Pauline Anderson

June 26, 2013

BOSTON, Massachusetts — As patients with headache living in Alaska, Delaware, Montana, North Dakota, South Carolina, and Wyoming probably already know, there's not a single certified headache specialist practicing anywhere in those states.

The picture is brighter, however, in Washington, DC, New Hampshire, New York, and Nebraska, which have much higher rates of headache specialists.

Noah Rosen, MD, director, Headache Center, Cushing Neuroscience Institute, New York, hopes that his new study, which uncovered specialist shortages across the United States, will highlight the problem of lack of funding for training programs. "We need more recognition for a condition that's more common than asthma and diabetes combined."

The study will presented here during the 2013 International Headache Congress (IHC).

Disease of Morbidity

Migraine affects 11.8% of the general US population aged 12 years and up. That translates into 30.6 million patients with migraine and 2.4 million with chronic migraine.

For the study, Dr. Rosen and his colleagues located all United Council of Neurologic Subspecialties (UCNS) headache specialists geographically and compared that information to demographic data on state populations.

As of 2012, there were 416 UCNS headache specialists practicing in the United States. Six states had no headache specialists at all, while 8 had only 1 and 5 had only 2.

The shortage problem, which appears to be rooted in a lack of government-funded training programs that has resulted in an "extremely limited number of fellowship positions," said Dr. Rosen, could get even worse as experts predict a future physician shortage.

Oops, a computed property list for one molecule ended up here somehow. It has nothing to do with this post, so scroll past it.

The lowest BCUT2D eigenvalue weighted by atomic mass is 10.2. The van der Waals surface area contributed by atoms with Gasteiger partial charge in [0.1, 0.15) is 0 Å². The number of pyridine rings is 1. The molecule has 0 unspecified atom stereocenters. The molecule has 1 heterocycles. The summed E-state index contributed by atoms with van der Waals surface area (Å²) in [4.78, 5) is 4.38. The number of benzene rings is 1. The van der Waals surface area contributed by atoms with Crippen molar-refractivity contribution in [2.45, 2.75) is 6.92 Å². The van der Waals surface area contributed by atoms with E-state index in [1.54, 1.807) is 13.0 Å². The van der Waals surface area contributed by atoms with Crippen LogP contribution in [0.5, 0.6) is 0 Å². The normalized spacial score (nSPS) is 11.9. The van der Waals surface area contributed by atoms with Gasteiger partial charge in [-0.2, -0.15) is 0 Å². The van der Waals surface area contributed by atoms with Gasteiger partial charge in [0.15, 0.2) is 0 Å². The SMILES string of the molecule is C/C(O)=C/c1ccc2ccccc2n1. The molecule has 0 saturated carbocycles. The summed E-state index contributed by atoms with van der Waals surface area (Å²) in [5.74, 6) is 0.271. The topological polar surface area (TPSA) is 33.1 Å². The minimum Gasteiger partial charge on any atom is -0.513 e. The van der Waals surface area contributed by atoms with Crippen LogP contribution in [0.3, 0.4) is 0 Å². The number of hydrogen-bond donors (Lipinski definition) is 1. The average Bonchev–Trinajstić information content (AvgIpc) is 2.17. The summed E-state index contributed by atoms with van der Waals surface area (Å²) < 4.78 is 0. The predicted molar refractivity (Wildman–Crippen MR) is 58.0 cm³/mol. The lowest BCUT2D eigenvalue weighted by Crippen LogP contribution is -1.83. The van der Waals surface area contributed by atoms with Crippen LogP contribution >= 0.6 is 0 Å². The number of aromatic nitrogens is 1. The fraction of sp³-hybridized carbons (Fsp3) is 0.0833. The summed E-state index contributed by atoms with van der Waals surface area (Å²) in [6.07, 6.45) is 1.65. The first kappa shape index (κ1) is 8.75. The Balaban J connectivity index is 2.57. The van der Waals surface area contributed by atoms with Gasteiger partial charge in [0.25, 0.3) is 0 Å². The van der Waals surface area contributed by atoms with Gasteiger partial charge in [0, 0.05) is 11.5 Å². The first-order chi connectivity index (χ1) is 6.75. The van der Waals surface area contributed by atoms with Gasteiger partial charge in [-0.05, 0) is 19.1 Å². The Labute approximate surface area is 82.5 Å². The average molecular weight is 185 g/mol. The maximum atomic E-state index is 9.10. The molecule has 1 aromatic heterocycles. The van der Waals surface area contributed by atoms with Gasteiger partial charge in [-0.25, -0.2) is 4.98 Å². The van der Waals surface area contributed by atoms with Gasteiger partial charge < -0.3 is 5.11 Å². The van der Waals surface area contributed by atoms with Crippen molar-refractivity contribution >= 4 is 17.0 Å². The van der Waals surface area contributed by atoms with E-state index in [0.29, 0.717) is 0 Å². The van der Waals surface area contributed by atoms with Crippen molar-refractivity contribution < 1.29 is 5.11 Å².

"Neurologists in particular will have an even greater percentage of the expected shortage in the next 10 years, and given the few fellowship training programs that allow people to be trained in headache, there will be even a greater shortage of headache specialists."

The underfunding seems to be accompanied by what Dr. Rosen called a "bias of misperception" against migraine sufferers and is certainly not helped by the fact that the World Health Organization (WHO) has listed migraine among the top costs of disability worldwide, said Dr. Rosen.

"Migraine is perceived as a disorder of morbidity not necessarily of mortality and there has been significant underfunding because of that."

The fallout has been that medical graduates who are keen to specialize in headache are being turned away, said Dr. Rosen, who is also residency director in neurology. "I have had residents interested in the field, but since there are only 2 to 3 positions available in New York for training, they decided not to go into it."

For the general headache population, the shortage may not make much of a difference, but for those with chronic headaches it may be a problem, said Dr. Rosen. "Those are people who often fail typical treatments and would benefit from the experience that a headache specialist would offer."

Dr. Rosen has disclosed no relevant financial relationships.

International Headache Congress (IHC) 2013. Abstract P201.


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